• If you are a single parent, utilize “rest time” for yourself while your child does an activity they can be trusted to do alone in another space. Maybe this means is a little bit more screen time than you usually allow if that is an activity that will keep your child occupied for a little longer. Remember this time is not our normal lives and it is ok to do some things you would not normally allow if it will meet the ultimate goal of caring for yourself and your child better.
  • Identify your goals and expectations for each day, focused on your family and child. How do you survive, connect, and give grace to each other today? How will that be different tomorrow? Lower your expectations for yourself and family during this time if needed. It is ok if the laundry does not get done if it gives you some extra time to care for your soul or connect with your child.

 

Increased structure needs increased nurture – With everyone contained in the home, you may see an increase in difficult behaviors from your child. They are reacting to the change in their routine as much as you are, and we encourage you to see this as an opportunity to connect with your child. As Dr. Purvis once said, relationship based trauma needs healthy relationships to heal. Notice where your child’s behaviors push you away from them and develop strategies to overcome this in yourself. It is good if rules and structure need to increase but that must come along with increased connection in your relationship.

  • Only rules with no fun, connecting engagements between you and your child will not develop the much needed trust your child needs to follow those rules with a happy heart. If your child is resisting your rules, engage in conversation with them about your expectations and listen to their responses. You might be asking for more than they are able to give, especially if your child is developmentally delayed in any area.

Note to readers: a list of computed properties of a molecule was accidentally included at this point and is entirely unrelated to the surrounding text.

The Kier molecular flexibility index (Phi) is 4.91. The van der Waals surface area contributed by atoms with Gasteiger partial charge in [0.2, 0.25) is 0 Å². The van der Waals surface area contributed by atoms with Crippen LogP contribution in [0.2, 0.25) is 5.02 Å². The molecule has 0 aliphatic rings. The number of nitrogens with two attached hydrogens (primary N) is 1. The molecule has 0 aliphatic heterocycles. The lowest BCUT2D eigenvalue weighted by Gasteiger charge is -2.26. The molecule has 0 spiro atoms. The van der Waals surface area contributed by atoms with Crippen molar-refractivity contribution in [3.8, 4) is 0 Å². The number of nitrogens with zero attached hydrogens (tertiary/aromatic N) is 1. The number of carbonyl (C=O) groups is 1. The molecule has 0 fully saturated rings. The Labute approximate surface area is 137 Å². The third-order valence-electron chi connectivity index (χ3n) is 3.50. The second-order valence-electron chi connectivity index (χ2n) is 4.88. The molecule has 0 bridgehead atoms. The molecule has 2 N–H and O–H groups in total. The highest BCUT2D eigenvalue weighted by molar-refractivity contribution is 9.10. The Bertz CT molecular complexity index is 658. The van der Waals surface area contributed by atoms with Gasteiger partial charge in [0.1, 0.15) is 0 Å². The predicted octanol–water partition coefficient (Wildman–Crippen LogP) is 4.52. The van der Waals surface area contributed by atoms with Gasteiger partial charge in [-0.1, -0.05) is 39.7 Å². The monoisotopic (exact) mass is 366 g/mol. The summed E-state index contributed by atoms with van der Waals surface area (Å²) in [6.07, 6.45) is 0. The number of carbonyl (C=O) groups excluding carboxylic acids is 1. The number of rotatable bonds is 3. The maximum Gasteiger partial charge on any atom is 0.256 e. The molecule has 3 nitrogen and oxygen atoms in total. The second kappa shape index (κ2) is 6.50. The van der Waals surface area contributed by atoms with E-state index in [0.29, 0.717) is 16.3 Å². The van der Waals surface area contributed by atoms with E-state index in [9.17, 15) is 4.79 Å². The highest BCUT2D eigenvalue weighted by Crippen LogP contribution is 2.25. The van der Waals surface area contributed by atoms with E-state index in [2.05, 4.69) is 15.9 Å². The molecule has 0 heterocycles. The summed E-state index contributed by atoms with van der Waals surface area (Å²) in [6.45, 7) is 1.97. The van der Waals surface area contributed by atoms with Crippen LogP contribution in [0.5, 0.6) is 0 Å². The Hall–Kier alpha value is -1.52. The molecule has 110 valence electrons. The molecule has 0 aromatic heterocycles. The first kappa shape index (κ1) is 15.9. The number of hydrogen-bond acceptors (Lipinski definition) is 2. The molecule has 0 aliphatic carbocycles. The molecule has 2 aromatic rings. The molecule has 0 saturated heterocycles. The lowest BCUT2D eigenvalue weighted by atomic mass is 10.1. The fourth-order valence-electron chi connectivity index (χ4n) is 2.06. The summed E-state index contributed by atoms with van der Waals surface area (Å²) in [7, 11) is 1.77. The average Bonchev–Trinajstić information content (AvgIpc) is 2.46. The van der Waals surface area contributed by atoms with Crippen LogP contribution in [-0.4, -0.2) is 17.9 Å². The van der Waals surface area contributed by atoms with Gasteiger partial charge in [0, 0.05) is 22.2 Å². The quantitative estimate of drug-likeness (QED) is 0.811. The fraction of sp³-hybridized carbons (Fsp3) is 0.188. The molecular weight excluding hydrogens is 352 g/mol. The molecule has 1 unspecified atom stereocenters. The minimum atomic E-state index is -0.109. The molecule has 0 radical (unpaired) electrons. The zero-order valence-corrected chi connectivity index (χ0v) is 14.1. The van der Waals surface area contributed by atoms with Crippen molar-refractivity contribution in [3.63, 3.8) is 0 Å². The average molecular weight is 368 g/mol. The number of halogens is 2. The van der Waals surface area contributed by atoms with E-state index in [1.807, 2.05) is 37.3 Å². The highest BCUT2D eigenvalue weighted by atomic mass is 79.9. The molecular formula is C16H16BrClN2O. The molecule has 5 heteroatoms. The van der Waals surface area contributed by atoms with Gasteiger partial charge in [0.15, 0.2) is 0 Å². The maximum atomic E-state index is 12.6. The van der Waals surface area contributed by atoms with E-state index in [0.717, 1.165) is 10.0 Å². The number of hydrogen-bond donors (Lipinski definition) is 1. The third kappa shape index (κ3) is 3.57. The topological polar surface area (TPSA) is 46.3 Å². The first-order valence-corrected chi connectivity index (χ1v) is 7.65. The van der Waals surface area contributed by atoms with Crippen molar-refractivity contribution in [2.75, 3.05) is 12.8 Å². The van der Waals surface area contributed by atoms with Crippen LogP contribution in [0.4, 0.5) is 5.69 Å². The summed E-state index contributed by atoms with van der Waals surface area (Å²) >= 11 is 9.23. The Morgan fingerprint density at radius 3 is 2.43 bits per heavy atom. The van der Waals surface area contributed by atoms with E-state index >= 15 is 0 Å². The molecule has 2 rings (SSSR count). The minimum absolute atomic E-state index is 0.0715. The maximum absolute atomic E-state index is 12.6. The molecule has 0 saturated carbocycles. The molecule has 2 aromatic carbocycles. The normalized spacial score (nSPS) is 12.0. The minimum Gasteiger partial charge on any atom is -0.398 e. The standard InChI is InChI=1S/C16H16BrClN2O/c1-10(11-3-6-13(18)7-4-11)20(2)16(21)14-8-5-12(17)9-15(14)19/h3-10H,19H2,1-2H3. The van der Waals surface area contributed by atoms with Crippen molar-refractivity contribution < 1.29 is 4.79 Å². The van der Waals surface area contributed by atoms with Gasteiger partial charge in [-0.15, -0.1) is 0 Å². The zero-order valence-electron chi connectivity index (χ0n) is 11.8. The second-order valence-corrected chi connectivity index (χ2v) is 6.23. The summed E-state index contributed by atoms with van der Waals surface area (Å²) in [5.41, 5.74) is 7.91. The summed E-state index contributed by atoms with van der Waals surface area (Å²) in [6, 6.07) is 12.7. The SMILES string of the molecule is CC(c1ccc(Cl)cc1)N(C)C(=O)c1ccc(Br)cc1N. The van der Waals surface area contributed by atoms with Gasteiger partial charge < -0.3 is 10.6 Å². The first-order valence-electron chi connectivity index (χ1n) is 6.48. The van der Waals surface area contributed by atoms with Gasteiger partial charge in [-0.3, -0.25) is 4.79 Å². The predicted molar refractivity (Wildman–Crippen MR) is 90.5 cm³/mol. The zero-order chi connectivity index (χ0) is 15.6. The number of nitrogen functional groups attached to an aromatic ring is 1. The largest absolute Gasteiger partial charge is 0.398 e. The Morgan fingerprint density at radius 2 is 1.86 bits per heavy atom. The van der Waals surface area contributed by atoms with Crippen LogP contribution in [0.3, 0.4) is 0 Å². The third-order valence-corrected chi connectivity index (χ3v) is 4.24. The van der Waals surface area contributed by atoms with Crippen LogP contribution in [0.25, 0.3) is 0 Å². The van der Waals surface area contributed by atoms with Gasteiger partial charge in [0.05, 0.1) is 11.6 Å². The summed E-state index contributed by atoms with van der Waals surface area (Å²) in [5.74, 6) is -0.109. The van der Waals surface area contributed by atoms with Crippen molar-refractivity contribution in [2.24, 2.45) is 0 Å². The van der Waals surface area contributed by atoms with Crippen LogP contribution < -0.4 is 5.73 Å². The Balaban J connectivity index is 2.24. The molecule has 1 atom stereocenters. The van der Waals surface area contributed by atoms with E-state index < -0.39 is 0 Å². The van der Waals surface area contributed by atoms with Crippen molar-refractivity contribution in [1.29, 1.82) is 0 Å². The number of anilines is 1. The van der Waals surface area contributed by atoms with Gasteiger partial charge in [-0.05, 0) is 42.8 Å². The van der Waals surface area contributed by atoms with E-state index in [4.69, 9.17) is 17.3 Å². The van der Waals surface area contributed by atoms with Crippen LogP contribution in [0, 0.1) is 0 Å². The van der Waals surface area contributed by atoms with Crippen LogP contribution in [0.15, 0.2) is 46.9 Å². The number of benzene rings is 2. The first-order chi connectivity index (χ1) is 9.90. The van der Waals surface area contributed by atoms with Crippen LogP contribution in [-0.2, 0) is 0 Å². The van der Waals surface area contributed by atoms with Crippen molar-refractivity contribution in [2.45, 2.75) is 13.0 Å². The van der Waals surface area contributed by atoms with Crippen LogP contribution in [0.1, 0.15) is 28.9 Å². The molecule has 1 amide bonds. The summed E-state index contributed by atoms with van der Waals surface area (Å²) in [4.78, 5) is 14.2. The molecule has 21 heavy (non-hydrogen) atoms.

• Consider the rules you are setting for your child and what the ultimate goal is for those rules. Is it to teach your child to be a healthy, attached adult or are the rules just to get them to obey what you say? Do your rules and discipline reinforce an attached relationship with your child or do they push them away?

 

Read adoption books and resources – Instead of seeing this time as a limitation, see it as freedom. Our American lifestyles are so busy and we never have time to do the good things that allow us to grow and strengthen ourselves. Have a family reading time and pick up that adoption book you’ve always said you should read, but haven’t. We would recommend:

  • Books
    • The Connected Child by Dr. Karen Purvis
    • The Whole-Brain Child by Dr. Daniel Seigel
    • Wounded Children, Healing Homes by Jayne Schooler
    • Attaching in Adoption by Deborah Gray
    • Raising Adopted Children by Lois Ruskai Melina
  • Online resources from Harmony Family Center
    • This organization has provided wonderful resources for parents, children, and families. There are training resources for parents, giving you tips on how to handle challenging behaviors in your children and sensory resources for children with sensory processing disorders. They also provide activities for children and families at home. https://www.harmonyfamilycenter.org/harmony-at-home 

written by Heather Sloan